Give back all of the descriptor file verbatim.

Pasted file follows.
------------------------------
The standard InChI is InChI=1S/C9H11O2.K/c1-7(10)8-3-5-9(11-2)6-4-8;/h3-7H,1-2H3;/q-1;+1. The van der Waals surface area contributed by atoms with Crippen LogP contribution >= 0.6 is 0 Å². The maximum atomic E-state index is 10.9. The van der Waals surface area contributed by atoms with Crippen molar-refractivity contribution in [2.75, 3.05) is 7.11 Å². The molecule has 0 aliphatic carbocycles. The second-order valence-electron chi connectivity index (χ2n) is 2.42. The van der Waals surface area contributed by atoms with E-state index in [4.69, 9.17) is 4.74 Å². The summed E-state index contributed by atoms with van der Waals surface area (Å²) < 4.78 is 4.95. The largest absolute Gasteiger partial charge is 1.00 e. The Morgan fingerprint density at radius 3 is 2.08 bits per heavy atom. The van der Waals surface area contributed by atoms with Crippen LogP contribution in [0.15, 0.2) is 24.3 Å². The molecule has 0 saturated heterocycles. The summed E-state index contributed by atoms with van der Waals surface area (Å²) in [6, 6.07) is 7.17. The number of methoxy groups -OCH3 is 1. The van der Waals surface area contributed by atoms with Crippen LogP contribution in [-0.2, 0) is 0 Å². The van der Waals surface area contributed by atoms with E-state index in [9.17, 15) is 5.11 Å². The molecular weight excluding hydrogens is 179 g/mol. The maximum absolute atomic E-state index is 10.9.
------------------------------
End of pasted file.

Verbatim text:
The standard InChI is InChI=1S/C9H11O2.K/c1-7(10)8-3-5-9(11-2)6-4-8;/h3-7H,1-2H3;/q-1;+1. The van der Waals surface area contributed by atoms with Crippen LogP contribution >= 0.6 is 0 Å². The maximum atomic E-state index is 10.9. The van der Waals surface area contributed by atoms with Crippen molar-refractivity contribution in [2.75, 3.05) is 7.11 Å². The molecule has 0 aliphatic carbocycles. The second-order valence-electron chi connectivity index (χ2n) is 2.42. The van der Waals surface area contributed by atoms with E-state index in [4.69, 9.17) is 4.74 Å². The summed E-state index contributed by atoms with van der Waals surface area (Å²) < 4.78 is 4.95. The largest absolute Gasteiger partial charge is 1.00 e. The Morgan fingerprint density at radius 3 is 2.08 bits per heavy atom. The van der Waals surface area contributed by atoms with Crippen LogP contribution in [0.15, 0.2) is 24.3 Å². The molecule has 0 saturated heterocycles. The summed E-state index contributed by atoms with van der Waals surface area (Å²) in [6, 6.07) is 7.17. The number of methoxy groups -OCH3 is 1. The van der Waals surface area contributed by atoms with Crippen LogP contribution in [-0.2, 0) is 0 Å². The van der Waals surface area contributed by atoms with E-state index in [9.17, 15) is 5.11 Å². The molecular weight excluding hydrogens is 179 g/mol. The maximum absolute atomic E-state index is 10.9.